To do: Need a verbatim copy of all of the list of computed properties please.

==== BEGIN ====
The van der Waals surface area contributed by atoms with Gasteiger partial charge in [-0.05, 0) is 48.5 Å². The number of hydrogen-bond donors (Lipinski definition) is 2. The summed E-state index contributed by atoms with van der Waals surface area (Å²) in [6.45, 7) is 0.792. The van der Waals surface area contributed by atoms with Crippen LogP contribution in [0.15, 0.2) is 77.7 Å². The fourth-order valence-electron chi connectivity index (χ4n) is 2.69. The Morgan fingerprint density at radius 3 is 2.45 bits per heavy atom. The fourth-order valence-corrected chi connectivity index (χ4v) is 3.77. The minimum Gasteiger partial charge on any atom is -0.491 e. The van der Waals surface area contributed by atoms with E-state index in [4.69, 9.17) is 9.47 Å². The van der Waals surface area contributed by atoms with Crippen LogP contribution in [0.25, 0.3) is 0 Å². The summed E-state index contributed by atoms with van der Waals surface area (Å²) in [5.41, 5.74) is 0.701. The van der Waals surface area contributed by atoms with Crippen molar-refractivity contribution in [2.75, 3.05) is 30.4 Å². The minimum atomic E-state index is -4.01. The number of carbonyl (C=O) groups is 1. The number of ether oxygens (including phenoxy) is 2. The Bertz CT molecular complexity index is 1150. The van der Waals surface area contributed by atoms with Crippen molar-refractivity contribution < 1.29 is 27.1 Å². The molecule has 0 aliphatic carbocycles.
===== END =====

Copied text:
The van der Waals surface area contributed by atoms with Gasteiger partial charge in [-0.05, 0) is 48.5 Å². The number of hydrogen-bond donors (Lipinski definition) is 2. The summed E-state index contributed by atoms with van der Waals surface area (Å²) in [6.45, 7) is 0.792. The van der Waals surface area contributed by atoms with Crippen LogP contribution in [0.15, 0.2) is 77.7 Å². The fourth-order valence-electron chi connectivity index (χ4n) is 2.69. The Morgan fingerprint density at radius 3 is 2.45 bits per heavy atom. The fourth-order valence-corrected chi connectivity index (χ4v) is 3.77. The minimum Gasteiger partial charge on any atom is -0.491 e. The van der Waals surface area contributed by atoms with E-state index in [4.69, 9.17) is 9.47 Å². The van der Waals surface area contributed by atoms with Crippen LogP contribution in [0.25, 0.3) is 0 Å². The summed E-state index contributed by atoms with van der Waals surface area (Å²) in [5.41, 5.74) is 0.701. The van der Waals surface area contributed by atoms with Crippen molar-refractivity contribution in [2.75, 3.05) is 30.4 Å². The minimum atomic E-state index is -4.01. The number of carbonyl (C=O) groups is 1. The number of ether oxygens (including phenoxy) is 2. The Bertz CT molecular complexity index is 1150. The van der Waals surface area contributed by atoms with Crippen molar-refractivity contribution < 1.29 is 27.1 Å². The molecule has 0 aliphatic carbocycles.